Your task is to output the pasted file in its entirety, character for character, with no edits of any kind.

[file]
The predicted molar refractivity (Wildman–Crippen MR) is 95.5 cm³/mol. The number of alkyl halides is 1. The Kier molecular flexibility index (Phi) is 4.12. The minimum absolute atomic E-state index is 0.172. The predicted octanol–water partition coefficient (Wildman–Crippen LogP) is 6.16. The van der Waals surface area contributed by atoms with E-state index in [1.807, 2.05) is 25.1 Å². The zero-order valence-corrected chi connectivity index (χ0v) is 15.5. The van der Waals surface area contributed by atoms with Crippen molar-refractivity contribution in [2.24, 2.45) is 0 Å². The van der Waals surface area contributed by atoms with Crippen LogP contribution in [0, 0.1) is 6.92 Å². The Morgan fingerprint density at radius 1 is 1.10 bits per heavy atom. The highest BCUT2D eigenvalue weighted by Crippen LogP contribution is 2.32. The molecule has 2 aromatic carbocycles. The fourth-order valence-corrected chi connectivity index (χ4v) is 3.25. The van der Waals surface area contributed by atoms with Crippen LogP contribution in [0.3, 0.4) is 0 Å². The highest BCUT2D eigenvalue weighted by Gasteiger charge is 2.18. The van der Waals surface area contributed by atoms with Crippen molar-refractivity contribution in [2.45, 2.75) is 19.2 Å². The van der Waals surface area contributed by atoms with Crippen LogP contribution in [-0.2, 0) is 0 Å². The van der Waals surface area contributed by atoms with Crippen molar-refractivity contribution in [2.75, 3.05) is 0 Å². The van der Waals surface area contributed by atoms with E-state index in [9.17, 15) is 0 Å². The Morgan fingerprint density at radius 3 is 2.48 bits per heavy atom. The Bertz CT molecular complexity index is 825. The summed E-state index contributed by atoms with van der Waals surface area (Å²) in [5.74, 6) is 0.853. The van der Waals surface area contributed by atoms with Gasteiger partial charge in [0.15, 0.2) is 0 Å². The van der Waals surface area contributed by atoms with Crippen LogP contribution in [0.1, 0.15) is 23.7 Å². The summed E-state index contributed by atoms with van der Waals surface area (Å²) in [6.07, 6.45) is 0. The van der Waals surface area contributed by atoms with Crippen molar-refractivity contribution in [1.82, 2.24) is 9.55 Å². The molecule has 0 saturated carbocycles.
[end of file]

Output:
The predicted molar refractivity (Wildman–Crippen MR) is 95.5 cm³/mol. The number of alkyl halides is 1. The Kier molecular flexibility index (Phi) is 4.12. The minimum absolute atomic E-state index is 0.172. The predicted octanol–water partition coefficient (Wildman–Crippen LogP) is 6.16. The van der Waals surface area contributed by atoms with E-state index in [1.807, 2.05) is 25.1 Å². The zero-order valence-corrected chi connectivity index (χ0v) is 15.5. The van der Waals surface area contributed by atoms with Crippen molar-refractivity contribution in [2.24, 2.45) is 0 Å². The van der Waals surface area contributed by atoms with Crippen LogP contribution in [0, 0.1) is 6.92 Å². The Morgan fingerprint density at radius 1 is 1.10 bits per heavy atom. The highest BCUT2D eigenvalue weighted by Crippen LogP contribution is 2.32. The molecule has 2 aromatic carbocycles. The fourth-order valence-corrected chi connectivity index (χ4v) is 3.25. The van der Waals surface area contributed by atoms with Crippen LogP contribution in [0.3, 0.4) is 0 Å². The highest BCUT2D eigenvalue weighted by Gasteiger charge is 2.18. The van der Waals surface area contributed by atoms with Crippen molar-refractivity contribution in [2.45, 2.75) is 19.2 Å². The van der Waals surface area contributed by atoms with Crippen LogP contribution in [-0.2, 0) is 0 Å². The van der Waals surface area contributed by atoms with Crippen molar-refractivity contribution in [2.75, 3.05) is 0 Å². The van der Waals surface area contributed by atoms with E-state index in [9.17, 15) is 0 Å². The Morgan fingerprint density at radius 3 is 2.48 bits per heavy atom. The Bertz CT molecular complexity index is 825. The summed E-state index contributed by atoms with van der Waals surface area (Å²) in [5.74, 6) is 0.853. The van der Waals surface area contributed by atoms with Gasteiger partial charge in [0.15, 0.2) is 0 Å². The van der Waals surface area contributed by atoms with Crippen LogP contribution in [0.1, 0.15) is 23.7 Å². The summed E-state index contributed by atoms with van der Waals surface area (Å²) in [6.07, 6.45) is 0. The van der Waals surface area contributed by atoms with Crippen molar-refractivity contribution in [1.82, 2.24) is 9.55 Å². The molecule has 0 saturated carbocycles.